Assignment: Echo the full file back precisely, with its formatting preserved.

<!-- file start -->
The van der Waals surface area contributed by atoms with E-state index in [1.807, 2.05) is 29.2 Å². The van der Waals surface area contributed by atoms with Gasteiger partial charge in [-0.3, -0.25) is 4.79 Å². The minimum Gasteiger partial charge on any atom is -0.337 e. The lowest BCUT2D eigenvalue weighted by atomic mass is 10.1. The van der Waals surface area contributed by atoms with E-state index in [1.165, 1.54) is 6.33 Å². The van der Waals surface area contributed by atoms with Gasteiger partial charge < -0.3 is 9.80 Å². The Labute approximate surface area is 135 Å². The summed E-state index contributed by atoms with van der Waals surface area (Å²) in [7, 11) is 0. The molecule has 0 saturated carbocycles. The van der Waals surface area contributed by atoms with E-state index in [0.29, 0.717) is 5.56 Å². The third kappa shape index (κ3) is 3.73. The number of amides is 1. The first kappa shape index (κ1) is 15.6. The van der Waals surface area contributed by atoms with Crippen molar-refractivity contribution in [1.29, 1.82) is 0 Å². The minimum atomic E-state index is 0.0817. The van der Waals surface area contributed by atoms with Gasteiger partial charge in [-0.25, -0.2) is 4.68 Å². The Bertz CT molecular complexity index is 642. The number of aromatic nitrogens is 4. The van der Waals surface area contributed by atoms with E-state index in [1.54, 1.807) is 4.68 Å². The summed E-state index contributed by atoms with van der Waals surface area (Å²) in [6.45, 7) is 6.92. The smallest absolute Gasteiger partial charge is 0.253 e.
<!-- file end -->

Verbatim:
The van der Waals surface area contributed by atoms with E-state index in [1.807, 2.05) is 29.2 Å². The van der Waals surface area contributed by atoms with Gasteiger partial charge in [-0.3, -0.25) is 4.79 Å². The minimum Gasteiger partial charge on any atom is -0.337 e. The lowest BCUT2D eigenvalue weighted by atomic mass is 10.1. The van der Waals surface area contributed by atoms with E-state index in [1.165, 1.54) is 6.33 Å². The van der Waals surface area contributed by atoms with Gasteiger partial charge < -0.3 is 9.80 Å². The Labute approximate surface area is 135 Å². The summed E-state index contributed by atoms with van der Waals surface area (Å²) in [7, 11) is 0. The molecule has 0 saturated carbocycles. The van der Waals surface area contributed by atoms with E-state index in [0.29, 0.717) is 5.56 Å². The third kappa shape index (κ3) is 3.73. The number of amides is 1. The first kappa shape index (κ1) is 15.6. The van der Waals surface area contributed by atoms with Crippen molar-refractivity contribution in [1.29, 1.82) is 0 Å². The minimum atomic E-state index is 0.0817. The van der Waals surface area contributed by atoms with Gasteiger partial charge in [-0.25, -0.2) is 4.68 Å². The Bertz CT molecular complexity index is 642. The number of aromatic nitrogens is 4. The van der Waals surface area contributed by atoms with E-state index in [1.54, 1.807) is 4.68 Å². The summed E-state index contributed by atoms with van der Waals surface area (Å²) in [6.45, 7) is 6.92. The smallest absolute Gasteiger partial charge is 0.253 e.